Ultimatums Are Weak – So What Else Can You Do?
We’ve all been in that place where we just want to scream at someone: “If you don’t stop doing that, I’ll _______!!!” (Insert: leave, stop talking to you, tell, break up with you, fire you, quit, ground you, etc…)
Doesn’t matter if you’re a mother, father, partner, friend, coworker, boss… relationships are not always smooth, things don’t always go the way you want, and sometime you can be at a loss for how to get your point across or get your needs met.
I’ll be the first to say that there is the odd occasion where laying out an ultimatum is the best way to go and the right thing to do. Other times however, making an ultimatum is a bad idea that will only get you further away from the results you’re looking for. The trouble is, most of us – especially in the heat of the moment – don’t know what else to do.
I don’t know about you but growing up I was never taught how to communicate my feelings very well. I learned by watching the people around me and watching TV – daytime soaps, primetime dramas (Young & The Restless and Knots Landing people!!) – taught me everything I needed to know about relationships and communication. Obviously not effective resources if I want a happy and drama free life…
But I digress. Please excuse the tangent…
Because we don’t learn how to effectively communicate our feelings, and instead we learn that openly sharing leaves us vulnerable to getting hurt, when tough situations come up our instinct is to get out of the situation as quickly as possible. And at first blush, the ultimatum seems to be a perfect ‘weapon’ to accomplish that, get us out of the uncomfortable hot-seat and put the pressure back on the other person.
The thing is, ultimatums are often used in situations where they’re doing more harm then good. So how do you determine if an ultimatum is warranted or not?
First you need to identify what’s driving the urge to lay the smackdown.
If you are in a situation where a clear boundary (that has previously been effectively communicated and agreed upon by both parties) is in the process of or has been broken, then an ultimatum certainly fits. You’re basically reminding the other person of the consequences you laid out when you established and agreed on the boundary in the first place. Some examples would be: curfew for kids, clearly identified performance standards for employees, agreements around commitment and monogamy in spousal relationships.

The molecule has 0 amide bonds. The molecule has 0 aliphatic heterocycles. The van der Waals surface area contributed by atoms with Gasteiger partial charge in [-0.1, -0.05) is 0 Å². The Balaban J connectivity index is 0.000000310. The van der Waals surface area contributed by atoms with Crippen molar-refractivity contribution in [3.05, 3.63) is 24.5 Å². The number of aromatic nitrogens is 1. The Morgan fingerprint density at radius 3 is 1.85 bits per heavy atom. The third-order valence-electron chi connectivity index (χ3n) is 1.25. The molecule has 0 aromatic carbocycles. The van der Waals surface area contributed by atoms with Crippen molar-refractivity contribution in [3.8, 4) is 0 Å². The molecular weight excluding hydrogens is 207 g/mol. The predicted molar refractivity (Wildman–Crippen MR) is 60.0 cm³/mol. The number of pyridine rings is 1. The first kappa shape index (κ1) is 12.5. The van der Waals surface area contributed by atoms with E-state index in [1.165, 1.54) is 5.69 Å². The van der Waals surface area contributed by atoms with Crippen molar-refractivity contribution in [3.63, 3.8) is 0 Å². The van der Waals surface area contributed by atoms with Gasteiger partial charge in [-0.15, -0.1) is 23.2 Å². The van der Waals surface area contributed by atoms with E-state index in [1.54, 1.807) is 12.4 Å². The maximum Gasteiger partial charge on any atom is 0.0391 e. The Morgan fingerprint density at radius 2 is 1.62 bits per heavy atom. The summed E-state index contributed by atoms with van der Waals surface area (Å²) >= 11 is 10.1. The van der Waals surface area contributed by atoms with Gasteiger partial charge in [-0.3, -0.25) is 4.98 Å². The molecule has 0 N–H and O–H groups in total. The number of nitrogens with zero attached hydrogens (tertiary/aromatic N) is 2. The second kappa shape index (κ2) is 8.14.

The trouble is most of the time, ultimatums are used as a easy-out way of drawing a boundary – you don’t know how to draw a boundary with a powerful conversation or you’re afraid to have that conversation so you resort to an ultimatum instead. That tactic won’t get you what you want, I promise.
Boundaries that are created this way feel like rules… and you know what they say about rules – they’re made to be broken. Besides that, in interpersonal relationships, you don’t have the right to simply impose your boundaries on others. You need to give people a chance to understand what your boundaries are and then choose to abide by them, negotiate a different agreement, or decline them and deal with the results.
When an ultimatum is put upon someone in the heat of the moment, essentially as a way to tell them what they’re doing isn’t OK, you automatically put them on the defense. We all know how well that works in creating harmonious and easy interactions….
The other thing that’s going on in the background when you’re using an ultimatum as a way of establishing boundaries, is you’re putting the other person in a position of having to choose between defending themselves (which is a natural human instinct) or picking you. From that point on, you’ll always be wondering if they’re ‘following the rules’ because they want to or because of the threat you made with your ultimatum.